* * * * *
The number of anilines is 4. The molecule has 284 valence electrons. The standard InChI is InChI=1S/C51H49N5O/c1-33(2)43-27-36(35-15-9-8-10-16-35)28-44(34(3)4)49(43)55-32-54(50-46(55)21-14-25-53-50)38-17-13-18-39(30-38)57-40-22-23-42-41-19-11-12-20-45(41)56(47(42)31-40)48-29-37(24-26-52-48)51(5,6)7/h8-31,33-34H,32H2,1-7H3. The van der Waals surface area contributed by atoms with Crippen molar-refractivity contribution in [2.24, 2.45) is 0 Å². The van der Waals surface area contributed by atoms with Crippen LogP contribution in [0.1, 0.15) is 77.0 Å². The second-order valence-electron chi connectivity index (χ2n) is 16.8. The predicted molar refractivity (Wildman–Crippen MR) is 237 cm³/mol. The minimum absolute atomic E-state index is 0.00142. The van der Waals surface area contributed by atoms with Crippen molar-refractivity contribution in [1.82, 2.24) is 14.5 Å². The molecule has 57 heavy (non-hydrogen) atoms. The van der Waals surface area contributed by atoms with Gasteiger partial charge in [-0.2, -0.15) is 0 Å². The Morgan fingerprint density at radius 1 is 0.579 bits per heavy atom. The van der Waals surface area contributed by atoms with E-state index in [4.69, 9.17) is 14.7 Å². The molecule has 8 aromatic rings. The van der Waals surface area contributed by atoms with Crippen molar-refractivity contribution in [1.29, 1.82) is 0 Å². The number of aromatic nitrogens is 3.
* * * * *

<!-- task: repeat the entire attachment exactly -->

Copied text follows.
The number of anilines is 4. The molecule has 284 valence electrons. The standard InChI is InChI=1S/C51H49N5O/c1-33(2)43-27-36(35-15-9-8-10-16-35)28-44(34(3)4)49(43)55-32-54(50-46(55)21-14-25-53-50)38-17-13-18-39(30-38)57-40-22-23-42-41-19-11-12-20-45(41)56(47(42)31-40)48-29-37(24-26-52-48)51(5,6)7/h8-31,33-34H,32H2,1-7H3. The van der Waals surface area contributed by atoms with Crippen molar-refractivity contribution in [2.24, 2.45) is 0 Å². The van der Waals surface area contributed by atoms with Crippen LogP contribution in [0.1, 0.15) is 77.0 Å². The second-order valence-electron chi connectivity index (χ2n) is 16.8. The predicted molar refractivity (Wildman–Crippen MR) is 237 cm³/mol. The minimum absolute atomic E-state index is 0.00142. The van der Waals surface area contributed by atoms with Crippen molar-refractivity contribution in [1.82, 2.24) is 14.5 Å². The molecule has 57 heavy (non-hydrogen) atoms. The van der Waals surface area contributed by atoms with Gasteiger partial charge in [-0.2, -0.15) is 0 Å². The Morgan fingerprint density at radius 1 is 0.579 bits per heavy atom. The van der Waals surface area contributed by atoms with E-state index in [4.69, 9.17) is 14.7 Å². The molecule has 8 aromatic rings. The van der Waals surface area contributed by atoms with Crippen molar-refractivity contribution in [1.29, 1.82) is 0 Å². The number of aromatic nitrogens is 3.